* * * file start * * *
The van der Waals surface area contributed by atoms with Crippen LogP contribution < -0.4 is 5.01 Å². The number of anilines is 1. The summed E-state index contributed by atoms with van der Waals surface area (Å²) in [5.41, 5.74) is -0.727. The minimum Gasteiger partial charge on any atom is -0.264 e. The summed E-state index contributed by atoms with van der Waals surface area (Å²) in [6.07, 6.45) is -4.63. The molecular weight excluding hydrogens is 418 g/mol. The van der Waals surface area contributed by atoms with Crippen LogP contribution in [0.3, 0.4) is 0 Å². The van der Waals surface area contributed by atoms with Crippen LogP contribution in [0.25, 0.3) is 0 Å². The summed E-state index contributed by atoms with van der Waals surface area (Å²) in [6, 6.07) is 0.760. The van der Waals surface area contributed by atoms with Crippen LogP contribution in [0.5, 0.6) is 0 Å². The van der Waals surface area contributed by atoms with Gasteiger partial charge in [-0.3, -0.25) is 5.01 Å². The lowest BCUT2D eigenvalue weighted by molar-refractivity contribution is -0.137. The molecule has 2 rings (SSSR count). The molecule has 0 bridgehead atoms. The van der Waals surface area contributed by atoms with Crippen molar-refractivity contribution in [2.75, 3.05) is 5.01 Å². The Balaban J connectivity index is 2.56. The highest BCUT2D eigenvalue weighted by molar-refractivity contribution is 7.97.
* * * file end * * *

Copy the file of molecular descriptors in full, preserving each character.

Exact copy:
The van der Waals surface area contributed by atoms with Crippen LogP contribution < -0.4 is 5.01 Å². The number of anilines is 1. The summed E-state index contributed by atoms with van der Waals surface area (Å²) in [5.41, 5.74) is -0.727. The minimum Gasteiger partial charge on any atom is -0.264 e. The summed E-state index contributed by atoms with van der Waals surface area (Å²) in [6.07, 6.45) is -4.63. The molecular weight excluding hydrogens is 418 g/mol. The van der Waals surface area contributed by atoms with Crippen LogP contribution in [0.3, 0.4) is 0 Å². The van der Waals surface area contributed by atoms with Crippen LogP contribution in [0.25, 0.3) is 0 Å². The summed E-state index contributed by atoms with van der Waals surface area (Å²) in [6, 6.07) is 0.760. The van der Waals surface area contributed by atoms with Crippen LogP contribution in [0.5, 0.6) is 0 Å². The van der Waals surface area contributed by atoms with Gasteiger partial charge in [-0.3, -0.25) is 5.01 Å². The lowest BCUT2D eigenvalue weighted by molar-refractivity contribution is -0.137. The molecule has 2 rings (SSSR count). The molecule has 0 bridgehead atoms. The van der Waals surface area contributed by atoms with Crippen molar-refractivity contribution in [2.75, 3.05) is 5.01 Å². The Balaban J connectivity index is 2.56. The highest BCUT2D eigenvalue weighted by molar-refractivity contribution is 7.97.